scale_x_continuous(breaks=pretty_breaks(n=10))+
geom_line(data=subset(ideal_observer, event<=9), aes(x = event, y = prob),col="black",lwd=0.9)+
geom_point(data=subset(ideal_observer, event<=9), aes(x = event, y = prob),col="black",cex=1.5)
plot


The problem

I would like to define a "profile" for each participant, based on how he or she responds to the task. Basically, the end goal is to assess each partcipant's performance, so that I can then correlated them with psychometric measures.

The partcipant performance is defined with respect to how much he or she is far off from the ideal observer. I thought I could just calculate the distance between each pair of points on the y-axis and sum them up.

# calculating discrepancy from ideal performance
difference <-  sum(participant[,2] - ideal_observer[,2])
difference
#> [1] -2.743364


Created on 2021-03-24 by the reprex package (v0.3.0)

Question

Does this make sense? I was wondering if there are better ways to perform this type of analysis. Is there a way I can retain more information about the participant's choices? For example, I thought I could fit one curve to the participant's response and one curve to the ideal observer's estimation and evaluate the difference between the parameters defining the curves, but I am not sure about how to go about that.

Note

I ended up doing something very simple (see also here and here to build on that.)

• Comments are not for extended discussion; this conversation has been moved to chat. Commented Mar 26, 2021 at 10:04

Provided the distribution must originate from either Jar-A (p=0.85) or Jar-B (p=0.15), the probability that a particular outcome originates from Jar-A should be equivalent to the proportion of probabilities to observe the outcome at given p=0.15 vs p=0.85.

With this approach, the probabilities would be:

[0.5, 0.85, 0.9697986577181208, 0.9945344129554655, 0.9697986577181208, 0.9945344129554656, 0.9990311236573288, 0.9998288852897683, 0.9999697990305695, 0.9998288852897683, 0.9999697990305696, 0.9998288852897682, 0.9990311236573287, 0.9945344129554656, 0.9697986577181208, 0.8500000000000002, 0.5000000000000003, 0.15000000000000022, 0.03020134228187925, 0.005465587044534424, 0.0009688763426712303]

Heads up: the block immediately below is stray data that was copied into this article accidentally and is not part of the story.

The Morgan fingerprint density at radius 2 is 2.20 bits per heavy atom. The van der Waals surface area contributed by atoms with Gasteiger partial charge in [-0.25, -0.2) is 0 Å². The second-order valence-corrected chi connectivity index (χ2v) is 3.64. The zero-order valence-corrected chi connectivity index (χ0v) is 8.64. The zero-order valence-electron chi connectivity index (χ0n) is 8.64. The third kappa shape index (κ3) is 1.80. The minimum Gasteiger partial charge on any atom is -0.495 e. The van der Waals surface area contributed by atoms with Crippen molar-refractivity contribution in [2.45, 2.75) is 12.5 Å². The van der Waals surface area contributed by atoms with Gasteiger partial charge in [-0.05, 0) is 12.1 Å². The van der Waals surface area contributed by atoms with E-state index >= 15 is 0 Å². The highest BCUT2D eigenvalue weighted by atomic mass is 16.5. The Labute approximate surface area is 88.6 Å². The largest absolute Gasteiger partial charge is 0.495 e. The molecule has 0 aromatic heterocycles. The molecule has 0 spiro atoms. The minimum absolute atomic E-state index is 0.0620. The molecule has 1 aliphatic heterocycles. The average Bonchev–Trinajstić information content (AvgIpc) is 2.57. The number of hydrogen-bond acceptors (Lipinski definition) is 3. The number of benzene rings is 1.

Now to your actual question of how to evaluate the quality of a participants predictions: Please be aware that sum(vector1 - vector2) is equivalent to sum(vector1) - sum(vector2), which quite certainly is not what you want. To your question of fitting the participants answers to a curve, I would certainly not do that, as it seems like unnecessary data-manipulation.

Some obvious options, besides the sum of absolute differences along all points, include normalizations like "L2 norm" or "L 0.5 norm", the sum of ranked differences or simply the median difference among the points or the sum of distances weighted by the inverse standard deviation among participants (plus offset) at the point..

• See my edit. (evaluation of distance) Commented Mar 24, 2021 at 23:59
• @Emy. It's a vector because you are forgetting the second sum() function. Commented Mar 25, 2021 at 20:55
• Thank you, you are right about the vector.
– Emy
Commented Mar 25, 2021 at 20:59
• Thank you for your ideas about the distance calculations. I ended up going for something simple that I could use as a starting point to build on with a more refined analysis. I am curious about what you mean by "L2 norm or L 0.5 norm" and by weighting by the inverse sd (plus offset) - can you point me to some examples?
– Emy
Commented Mar 25, 2021 at 21:05
• For L2 norm (applied this would be the root of suqared differences) and other norms see here: en.m.wikipedia.org/wiki/Norm_(mathematics) With "0.5 norm" I wanted to highlight the possibility to use exponents smaller 1 to increase the weight of precise guesses. By weighting by inverse standard deviation you would count points stronger, that are difficult to guess, with low consensus among participants, the offset is needed to avoid infinite weight at standard deviation of 0. (division by 0) Commented Mar 25, 2021 at 21:15